By Jennifer Foley, MAP Editor

MAP won wage increases, retroactivity, and preserved several contractual items for St. Clair Shores Police through ACT 312 arbitration.

MAP was able to obtain 2 percent wage increases in each of the three years of the contract, effective July 1, 2014 to June 30, 2017, for a total 6 percent increase over the life of the contract.

“The Employer was proposing 2 percent with no retroactivity involved. The contract expired July 1, 2014,” said Association President Paul Opper. “We were able to come to an agreement with retroactivity. We were both on same page on all the 2 percent increases.”

The Employer sought to reduce the pension multiplier for new hires to 2%. The Union fought for and was awarded a better agreement. For any new member hired after the 312 award, the pension multiplier to be applied for each year of service shall be 2.25% for the first 25 years of service. The pension multiplier will be 1% for 26-30 years of service or more. The final average compensation for Employees hired after the 312 award will include base wages only.

“For the new hires, the Employer initially wanted a 2.0 multiplier - that’s what the fire fighters got from their arbitration, but we were able to get a 2.25 multiplier on base wages only,” Opper said.

The Employer won the issue to eliminate the two-tiered Employee pension contribution rate. In the previous contract, the Employee’s pension contribution was 4% for members hired before Jan. 1, 2011 and 5% for those hired after. The Arbitration Panel awarded the Employer’s Last Best Offer to change all members’ contribution rates to 4.5%, which shall not be deposited in or become a part of the member’s annuity savings.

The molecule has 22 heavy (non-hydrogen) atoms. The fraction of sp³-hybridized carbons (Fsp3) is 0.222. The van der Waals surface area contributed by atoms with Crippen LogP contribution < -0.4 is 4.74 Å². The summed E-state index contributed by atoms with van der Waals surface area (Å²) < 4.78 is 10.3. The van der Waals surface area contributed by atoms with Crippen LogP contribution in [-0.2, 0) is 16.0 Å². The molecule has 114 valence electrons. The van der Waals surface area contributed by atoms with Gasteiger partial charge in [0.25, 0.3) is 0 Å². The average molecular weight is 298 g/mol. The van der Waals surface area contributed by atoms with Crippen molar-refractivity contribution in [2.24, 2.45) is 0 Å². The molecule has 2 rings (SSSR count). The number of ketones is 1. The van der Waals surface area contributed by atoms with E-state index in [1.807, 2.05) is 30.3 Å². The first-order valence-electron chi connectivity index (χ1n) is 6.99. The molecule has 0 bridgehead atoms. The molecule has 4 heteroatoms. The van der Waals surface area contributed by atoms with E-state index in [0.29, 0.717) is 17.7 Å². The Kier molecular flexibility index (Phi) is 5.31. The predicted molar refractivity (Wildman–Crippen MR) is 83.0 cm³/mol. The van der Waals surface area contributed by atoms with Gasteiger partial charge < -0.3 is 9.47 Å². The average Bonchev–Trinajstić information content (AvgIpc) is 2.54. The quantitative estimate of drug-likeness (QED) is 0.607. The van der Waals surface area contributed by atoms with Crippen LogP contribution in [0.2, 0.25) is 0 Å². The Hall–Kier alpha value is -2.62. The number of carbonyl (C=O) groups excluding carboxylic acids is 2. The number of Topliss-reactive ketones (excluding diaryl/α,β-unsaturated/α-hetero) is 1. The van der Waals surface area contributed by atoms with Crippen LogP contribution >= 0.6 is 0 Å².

While the Employer originally sought to eliminate pension annuity withdrawls, MAP was successful on this issue, retaining the status quo for Employee pension contributions prior to the 312 award.

“We saved the annuity withdrawal for everybody who had it going into that contract,” said MAP Executive Director Fred Timpner. “They were trying to take it away all together.”

The City also sought to eliminate the ability for new hires to purchase up to three years of previous governmental service. The Arbitration Panel adopted the Union’s Last Best Offer to keep the three-year buy back in the previous contract. Bargaining unit members may purchase up to a combined total of three years of military time or previous full-time law enforcement service for 5 percent of their rate of pay for the fiscal year in which the payment is made, multiplied by the years/months that the member elects to purchase. In consideration of payment, the patrol officer receives a maximum credit of up to three years of additional time that is credited toward retirement. Under this agreement, a patrol officer may qualify for retirement as early as 22 years of service with the City. This provision also permits a retiring officer, who would not otherwise be eligible to receive retiree health care, to have three additional years of retiree health care.

“The parties’ actuary has indicated that the continuation of the status quo would have no immediate effect on current costs or unfunded liabilities,” according to the Act 312 ruling. “The effect of allowing new hires to purchase service time would only be felt 25 to 30 years after Employees are ready to retire. Over time, as new Employees would retire, the Employer’s proposal would reduce costs by only .6%. This small savings is insufficient to justify a proposal that is not supported by external comparisons and the continued receipt of this benefit by command officers.”

“That’s a good option for people who come to our department with experience. You’re able to retire three years earlier. You’re basically getting credit for that time that you’ve done,” Opper said. “We get a lot of officers that come from Detroit to a smaller department that’s a little bit safer and they want to get some credit for that prior service.”
“I credit a lot of hard work by the MAP staff,” Opper said of the Act 312 award. “Fred (Timpner) was our delegate throughout the process and he did a great job.”